Planets in retrograde, such as Mercury, are now considered as a popular subculture and are an annual part of our society. In this section, we'll examine at what occurs with retrogrades and how we may use them to our advantage. So, let's take a look at retrogrades.
There are two types of retrogrades: true and false. A true retrograde is when one planet actually moves backwards in its orbit around the Sun; this happens about once every 80 years or so. During a true retrograde, the planet turns away from the Sun, entering a dark phase of its orbit. Because more radiation reaches the surface of the planet during a true retrograde than during another period of the planet's orbit, these events are likely to have adverse effects on life and civilization.
A false retrograde occurs when the apparent position of a planet changes but it remains in orbit around the Sun. This can happen when another object passes between Earth and Jupiter, for example, causing an eclipse. Even though we don't see a change in direction of movement, mathematics proves that Jupiter didn't move during this event - only its appearance changed. Since this phenomenon occurs very frequently, people have often used it to explain things about which they had no actual knowledge, such as the evils of drinking wine or the merits of different brands of tea. Today, we know this is not really true retrograding, but rather an astronomical anomaly that can affect your daily life.
Inner planets Venus and Mercury appear to travel retrograde in a similar manner, but because they can never be perceived as being in opposition to the Sun from Earth, their retrograde cycles are related to their inferior conjunctions with the Sun. That is, they each retrograde for about two weeks starting when they are closest to us in our sky.
Venus was the first planet discovered to have phases, or changes in appearance due to clouds and darkness, so it's no surprise that it has been revealed to be one of the most fascinating objects in the solar system. It completes an entire circuit around the Sun in approximately 225 days, but because of its orbit farther from the Sun than Earth's, it receives only 9 hours of sunlight per day, mostly concentrated in the morning hours. The remaining 21 hours of daylight provide all the color we see in the Venusian cloudscape.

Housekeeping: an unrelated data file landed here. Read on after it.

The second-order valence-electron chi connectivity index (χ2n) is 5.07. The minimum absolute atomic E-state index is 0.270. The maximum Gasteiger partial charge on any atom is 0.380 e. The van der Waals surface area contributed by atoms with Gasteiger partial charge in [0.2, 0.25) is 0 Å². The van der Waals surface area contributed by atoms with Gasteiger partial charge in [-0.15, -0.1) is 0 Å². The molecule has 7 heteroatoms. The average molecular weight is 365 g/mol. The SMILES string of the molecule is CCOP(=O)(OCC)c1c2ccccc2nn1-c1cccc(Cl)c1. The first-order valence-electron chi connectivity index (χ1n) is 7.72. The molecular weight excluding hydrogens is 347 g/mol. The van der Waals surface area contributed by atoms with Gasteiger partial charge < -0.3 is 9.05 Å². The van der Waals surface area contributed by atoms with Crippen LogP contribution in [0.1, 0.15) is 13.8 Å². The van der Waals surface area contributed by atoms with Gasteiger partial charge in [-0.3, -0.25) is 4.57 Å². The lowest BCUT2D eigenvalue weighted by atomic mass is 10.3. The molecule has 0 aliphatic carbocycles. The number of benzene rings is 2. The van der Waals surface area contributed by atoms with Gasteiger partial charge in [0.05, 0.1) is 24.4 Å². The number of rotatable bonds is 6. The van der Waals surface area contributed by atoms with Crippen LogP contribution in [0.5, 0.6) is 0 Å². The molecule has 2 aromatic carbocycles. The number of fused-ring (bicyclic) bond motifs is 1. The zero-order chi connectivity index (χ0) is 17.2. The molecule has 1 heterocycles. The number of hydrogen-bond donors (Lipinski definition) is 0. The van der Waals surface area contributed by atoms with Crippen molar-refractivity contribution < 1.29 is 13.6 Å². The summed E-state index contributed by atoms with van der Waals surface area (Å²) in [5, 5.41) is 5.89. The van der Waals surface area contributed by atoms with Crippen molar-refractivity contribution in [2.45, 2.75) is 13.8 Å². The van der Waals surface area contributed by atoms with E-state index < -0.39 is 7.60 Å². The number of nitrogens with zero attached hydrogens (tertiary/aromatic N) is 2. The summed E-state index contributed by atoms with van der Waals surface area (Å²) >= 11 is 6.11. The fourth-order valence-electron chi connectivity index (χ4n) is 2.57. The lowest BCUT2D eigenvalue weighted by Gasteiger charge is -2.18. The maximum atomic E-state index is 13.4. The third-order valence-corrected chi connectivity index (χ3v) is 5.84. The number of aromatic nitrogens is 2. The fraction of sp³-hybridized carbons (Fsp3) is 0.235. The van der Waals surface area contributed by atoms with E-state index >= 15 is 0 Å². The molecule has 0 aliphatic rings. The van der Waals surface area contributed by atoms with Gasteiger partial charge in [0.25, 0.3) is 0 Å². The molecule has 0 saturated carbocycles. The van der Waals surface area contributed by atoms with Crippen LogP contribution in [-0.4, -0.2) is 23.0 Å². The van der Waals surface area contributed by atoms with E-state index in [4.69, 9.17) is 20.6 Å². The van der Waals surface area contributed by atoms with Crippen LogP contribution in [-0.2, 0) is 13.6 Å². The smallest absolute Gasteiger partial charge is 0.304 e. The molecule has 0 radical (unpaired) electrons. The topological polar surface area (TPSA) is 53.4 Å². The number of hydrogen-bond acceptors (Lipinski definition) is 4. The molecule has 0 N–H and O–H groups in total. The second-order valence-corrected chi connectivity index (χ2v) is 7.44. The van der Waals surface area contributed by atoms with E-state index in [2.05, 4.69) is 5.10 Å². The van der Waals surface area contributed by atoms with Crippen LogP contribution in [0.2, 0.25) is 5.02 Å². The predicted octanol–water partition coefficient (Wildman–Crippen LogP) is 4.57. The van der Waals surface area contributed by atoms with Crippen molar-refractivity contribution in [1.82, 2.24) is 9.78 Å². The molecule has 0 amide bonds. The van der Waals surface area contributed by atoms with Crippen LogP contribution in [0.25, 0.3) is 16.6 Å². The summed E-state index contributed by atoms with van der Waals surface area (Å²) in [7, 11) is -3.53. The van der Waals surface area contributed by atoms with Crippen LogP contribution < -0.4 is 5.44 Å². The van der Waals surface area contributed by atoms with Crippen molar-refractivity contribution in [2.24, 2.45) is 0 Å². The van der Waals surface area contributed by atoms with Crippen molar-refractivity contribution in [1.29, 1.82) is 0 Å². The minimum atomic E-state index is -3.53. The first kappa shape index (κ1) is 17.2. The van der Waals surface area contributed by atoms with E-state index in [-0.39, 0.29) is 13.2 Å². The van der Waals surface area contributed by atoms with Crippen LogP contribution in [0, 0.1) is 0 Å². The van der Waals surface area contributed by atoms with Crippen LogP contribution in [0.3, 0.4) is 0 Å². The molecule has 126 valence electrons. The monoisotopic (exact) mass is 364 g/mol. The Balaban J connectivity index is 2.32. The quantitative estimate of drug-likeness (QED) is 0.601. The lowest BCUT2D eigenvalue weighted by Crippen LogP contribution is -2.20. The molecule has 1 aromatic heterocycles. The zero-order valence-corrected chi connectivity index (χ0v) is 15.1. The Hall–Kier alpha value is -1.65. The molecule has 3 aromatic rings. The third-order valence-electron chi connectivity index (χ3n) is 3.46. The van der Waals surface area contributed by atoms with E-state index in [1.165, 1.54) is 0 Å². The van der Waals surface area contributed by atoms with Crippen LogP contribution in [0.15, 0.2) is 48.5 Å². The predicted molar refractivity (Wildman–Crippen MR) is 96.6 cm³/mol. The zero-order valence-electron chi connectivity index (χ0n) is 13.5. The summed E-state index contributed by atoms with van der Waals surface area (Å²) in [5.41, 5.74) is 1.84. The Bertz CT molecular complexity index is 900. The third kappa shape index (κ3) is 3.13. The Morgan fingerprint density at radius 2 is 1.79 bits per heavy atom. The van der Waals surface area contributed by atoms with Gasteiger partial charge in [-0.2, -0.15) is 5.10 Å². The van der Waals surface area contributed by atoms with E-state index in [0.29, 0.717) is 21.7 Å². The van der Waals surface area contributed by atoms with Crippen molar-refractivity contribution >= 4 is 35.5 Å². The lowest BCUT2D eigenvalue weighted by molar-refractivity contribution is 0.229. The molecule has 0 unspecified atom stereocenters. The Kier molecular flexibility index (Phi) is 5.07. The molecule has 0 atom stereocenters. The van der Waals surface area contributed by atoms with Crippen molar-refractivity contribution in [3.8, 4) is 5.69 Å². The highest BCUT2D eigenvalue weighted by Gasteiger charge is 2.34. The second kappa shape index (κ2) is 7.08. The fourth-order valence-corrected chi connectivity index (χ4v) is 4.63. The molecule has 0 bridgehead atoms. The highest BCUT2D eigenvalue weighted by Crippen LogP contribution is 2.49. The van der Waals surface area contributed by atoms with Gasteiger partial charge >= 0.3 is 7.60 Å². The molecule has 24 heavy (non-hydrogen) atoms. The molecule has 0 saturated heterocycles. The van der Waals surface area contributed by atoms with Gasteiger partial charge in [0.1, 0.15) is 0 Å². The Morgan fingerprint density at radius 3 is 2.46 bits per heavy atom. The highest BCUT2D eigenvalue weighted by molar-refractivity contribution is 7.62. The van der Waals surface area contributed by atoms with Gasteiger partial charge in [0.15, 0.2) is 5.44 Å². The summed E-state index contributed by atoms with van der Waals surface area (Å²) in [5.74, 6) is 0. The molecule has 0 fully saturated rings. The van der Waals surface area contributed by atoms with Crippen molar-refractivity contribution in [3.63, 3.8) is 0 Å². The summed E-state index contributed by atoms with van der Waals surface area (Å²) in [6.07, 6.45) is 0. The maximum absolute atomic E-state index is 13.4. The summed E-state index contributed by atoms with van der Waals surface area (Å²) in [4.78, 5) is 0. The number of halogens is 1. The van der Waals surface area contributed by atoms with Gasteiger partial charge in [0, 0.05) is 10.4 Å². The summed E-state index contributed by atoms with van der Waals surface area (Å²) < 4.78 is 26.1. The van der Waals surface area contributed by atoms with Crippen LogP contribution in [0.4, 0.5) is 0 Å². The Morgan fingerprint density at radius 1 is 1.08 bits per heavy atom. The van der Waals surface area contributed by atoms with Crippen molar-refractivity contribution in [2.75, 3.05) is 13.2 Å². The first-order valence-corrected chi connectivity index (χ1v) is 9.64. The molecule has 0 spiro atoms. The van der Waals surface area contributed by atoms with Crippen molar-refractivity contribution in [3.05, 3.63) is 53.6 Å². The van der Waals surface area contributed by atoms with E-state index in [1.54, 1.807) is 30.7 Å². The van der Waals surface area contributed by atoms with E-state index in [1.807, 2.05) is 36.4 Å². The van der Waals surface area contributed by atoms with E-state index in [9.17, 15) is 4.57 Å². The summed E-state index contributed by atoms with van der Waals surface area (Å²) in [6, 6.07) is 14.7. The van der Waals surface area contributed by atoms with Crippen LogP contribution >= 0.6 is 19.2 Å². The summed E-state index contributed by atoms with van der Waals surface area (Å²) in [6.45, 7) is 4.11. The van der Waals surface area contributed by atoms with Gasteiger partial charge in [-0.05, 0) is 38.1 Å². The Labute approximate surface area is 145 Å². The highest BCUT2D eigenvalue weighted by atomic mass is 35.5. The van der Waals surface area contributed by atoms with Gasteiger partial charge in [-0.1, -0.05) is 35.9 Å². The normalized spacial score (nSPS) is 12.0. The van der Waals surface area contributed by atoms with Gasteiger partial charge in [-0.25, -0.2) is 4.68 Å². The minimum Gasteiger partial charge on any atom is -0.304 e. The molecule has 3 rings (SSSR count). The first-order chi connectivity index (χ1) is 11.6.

The average temperature on Venus is 450 degrees Celsius (890 degrees Fahrenheit), making it the hottest planet outside of Earth. It is also extremely dense, with 90% of its surface made up of carbon dioxide, which is more than any other planet except for Earth. Only 3% of the CO2 is able to evaporate because the rest is bound up in the atmosphere. The remaining % resides in liquid form within the deep oceans that cover 69% of the planet.
Mercury is renowned as the planet that governs all communication, according to B.C.-based astrologist Georgia Nicols. This implies that when Mercury goes retrograde, individuals may have communication challenges, technological glitches, or even misplaced mail. These problems can arise at any time during a retrograde period, but they are especially likely to occur right before or after a full moon.
The primary problem with a retrograde Mercury is that it can lead us down incorrect paths, discourage us from important tasks, and keep us from moving forward quickly. A secondary issue is that it can make us look back over our shoulders, wondering about missed opportunities and forgotten messages. Finally, a retrograde Mercury can cause confusion, irritability, and errors of judgment.
All in all, retrograde Mercury is not good for business or personal affairs. It can cause delays, mistakes, and even rejections if you're trying to get something done outside the realm of technology.
During a retrograde, the planet's energy is more retiring and inward. It occasionally inverts events, causing our sentiments and habitual activities to alter. Retrogrades are thought to represent "loose ends." Beneficial planets such as Venus and Jupiter have a reduced influence while they are retrograde. More aggressive planets such as Mars and Saturn become more active during this time.
Planets can be retrograde for several reasons. Sometimes they just need to stop and rethink things. Other times there is an error in our understanding of how something works or simply because they want our attention! Planets can also go retrograde due to external forces such as another planet coming between them and the sun. Finally, a planet can go retrograde voluntarily at certain points in its cycle for example, when it reaches a new moon.
When a planet goes retrograde, it moves into a new sign each day until it stops doing so. This has important implications for those who are born under their ruling star's sign, especially if the planet in question is located in one of these signs: Aries, Taurus, Gemini, Cancer, Leo, Virgo or Libra. They will experience some sort of change during their retrograde period, either through events or issues that have been "flowing" since it started.